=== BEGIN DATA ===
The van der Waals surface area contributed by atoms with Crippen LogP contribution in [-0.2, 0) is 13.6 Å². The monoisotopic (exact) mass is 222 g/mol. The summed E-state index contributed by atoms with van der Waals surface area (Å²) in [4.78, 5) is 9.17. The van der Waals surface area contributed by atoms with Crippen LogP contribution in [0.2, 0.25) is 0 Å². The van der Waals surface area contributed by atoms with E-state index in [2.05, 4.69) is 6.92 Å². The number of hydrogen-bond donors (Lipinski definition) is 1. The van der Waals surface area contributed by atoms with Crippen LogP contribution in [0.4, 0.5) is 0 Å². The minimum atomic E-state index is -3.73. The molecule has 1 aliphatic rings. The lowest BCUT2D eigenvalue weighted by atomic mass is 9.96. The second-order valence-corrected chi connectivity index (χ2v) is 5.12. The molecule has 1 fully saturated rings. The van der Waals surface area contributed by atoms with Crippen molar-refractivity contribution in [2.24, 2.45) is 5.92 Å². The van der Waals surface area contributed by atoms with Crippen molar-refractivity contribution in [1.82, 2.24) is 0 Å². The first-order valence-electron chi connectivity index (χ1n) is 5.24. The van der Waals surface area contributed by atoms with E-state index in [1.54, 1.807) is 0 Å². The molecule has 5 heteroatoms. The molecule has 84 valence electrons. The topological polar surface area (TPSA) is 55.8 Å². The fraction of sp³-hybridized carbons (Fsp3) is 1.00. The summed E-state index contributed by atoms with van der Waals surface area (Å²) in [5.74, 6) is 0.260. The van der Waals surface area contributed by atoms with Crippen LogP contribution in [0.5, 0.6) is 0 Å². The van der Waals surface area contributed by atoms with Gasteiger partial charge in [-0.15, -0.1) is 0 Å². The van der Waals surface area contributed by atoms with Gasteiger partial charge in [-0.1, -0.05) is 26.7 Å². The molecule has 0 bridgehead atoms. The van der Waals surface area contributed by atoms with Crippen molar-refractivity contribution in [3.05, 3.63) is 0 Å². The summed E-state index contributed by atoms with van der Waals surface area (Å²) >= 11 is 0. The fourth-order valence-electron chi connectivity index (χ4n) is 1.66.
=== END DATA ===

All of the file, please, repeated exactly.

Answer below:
The van der Waals surface area contributed by atoms with Crippen LogP contribution in [-0.2, 0) is 13.6 Å². The monoisotopic (exact) mass is 222 g/mol. The summed E-state index contributed by atoms with van der Waals surface area (Å²) in [4.78, 5) is 9.17. The van der Waals surface area contributed by atoms with Crippen LogP contribution in [0.2, 0.25) is 0 Å². The van der Waals surface area contributed by atoms with E-state index in [2.05, 4.69) is 6.92 Å². The number of hydrogen-bond donors (Lipinski definition) is 1. The van der Waals surface area contributed by atoms with Crippen LogP contribution in [0.4, 0.5) is 0 Å². The minimum atomic E-state index is -3.73. The molecule has 1 aliphatic rings. The lowest BCUT2D eigenvalue weighted by atomic mass is 9.96. The second-order valence-corrected chi connectivity index (χ2v) is 5.12. The molecule has 1 fully saturated rings. The van der Waals surface area contributed by atoms with Crippen molar-refractivity contribution in [2.24, 2.45) is 5.92 Å². The van der Waals surface area contributed by atoms with Crippen molar-refractivity contribution in [1.82, 2.24) is 0 Å². The first-order valence-electron chi connectivity index (χ1n) is 5.24. The van der Waals surface area contributed by atoms with E-state index in [1.54, 1.807) is 0 Å². The molecule has 5 heteroatoms. The molecule has 84 valence electrons. The topological polar surface area (TPSA) is 55.8 Å². The fraction of sp³-hybridized carbons (Fsp3) is 1.00. The summed E-state index contributed by atoms with van der Waals surface area (Å²) in [5.74, 6) is 0.260. The van der Waals surface area contributed by atoms with Crippen LogP contribution in [0.5, 0.6) is 0 Å². The van der Waals surface area contributed by atoms with Gasteiger partial charge in [-0.15, -0.1) is 0 Å². The van der Waals surface area contributed by atoms with Gasteiger partial charge in [-0.1, -0.05) is 26.7 Å². The molecule has 0 bridgehead atoms. The van der Waals surface area contributed by atoms with Crippen molar-refractivity contribution in [3.05, 3.63) is 0 Å². The summed E-state index contributed by atoms with van der Waals surface area (Å²) >= 11 is 0. The fourth-order valence-electron chi connectivity index (χ4n) is 1.66.